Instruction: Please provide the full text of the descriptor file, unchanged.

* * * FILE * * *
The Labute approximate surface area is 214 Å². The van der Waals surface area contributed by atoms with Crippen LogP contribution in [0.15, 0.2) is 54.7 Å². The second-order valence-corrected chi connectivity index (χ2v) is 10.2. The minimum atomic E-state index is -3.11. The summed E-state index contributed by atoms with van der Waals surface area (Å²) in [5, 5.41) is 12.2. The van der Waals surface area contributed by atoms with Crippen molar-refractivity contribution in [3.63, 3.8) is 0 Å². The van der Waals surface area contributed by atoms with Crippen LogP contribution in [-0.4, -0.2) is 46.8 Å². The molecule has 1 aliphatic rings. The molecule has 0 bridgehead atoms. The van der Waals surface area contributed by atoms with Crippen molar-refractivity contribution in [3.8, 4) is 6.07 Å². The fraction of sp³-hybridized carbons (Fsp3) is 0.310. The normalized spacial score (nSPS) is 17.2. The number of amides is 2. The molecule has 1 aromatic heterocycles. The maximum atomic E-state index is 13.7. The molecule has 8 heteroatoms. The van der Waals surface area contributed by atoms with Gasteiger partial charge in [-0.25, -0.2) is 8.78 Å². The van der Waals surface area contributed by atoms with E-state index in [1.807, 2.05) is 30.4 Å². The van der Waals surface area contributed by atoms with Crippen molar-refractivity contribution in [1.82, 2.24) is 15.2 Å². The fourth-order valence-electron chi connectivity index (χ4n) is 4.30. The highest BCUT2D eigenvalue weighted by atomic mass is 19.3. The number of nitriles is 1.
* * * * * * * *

The Labute approximate surface area is 214 Å². The van der Waals surface area contributed by atoms with Crippen LogP contribution in [0.15, 0.2) is 54.7 Å². The second-order valence-corrected chi connectivity index (χ2v) is 10.2. The minimum atomic E-state index is -3.11. The summed E-state index contributed by atoms with van der Waals surface area (Å²) in [5, 5.41) is 12.2. The van der Waals surface area contributed by atoms with Crippen molar-refractivity contribution in [3.63, 3.8) is 0 Å². The van der Waals surface area contributed by atoms with Crippen LogP contribution in [-0.4, -0.2) is 46.8 Å². The molecule has 1 aliphatic rings. The molecule has 0 bridgehead atoms. The van der Waals surface area contributed by atoms with Crippen molar-refractivity contribution in [3.8, 4) is 6.07 Å². The fraction of sp³-hybridized carbons (Fsp3) is 0.310. The normalized spacial score (nSPS) is 17.2. The number of amides is 2. The molecule has 1 aromatic heterocycles. The maximum atomic E-state index is 13.7. The molecule has 8 heteroatoms. The van der Waals surface area contributed by atoms with Gasteiger partial charge in [-0.25, -0.2) is 8.78 Å². The van der Waals surface area contributed by atoms with E-state index in [1.807, 2.05) is 30.4 Å². The van der Waals surface area contributed by atoms with Crippen molar-refractivity contribution in [1.82, 2.24) is 15.2 Å². The fourth-order valence-electron chi connectivity index (χ4n) is 4.30. The highest BCUT2D eigenvalue weighted by atomic mass is 19.3. The number of nitriles is 1.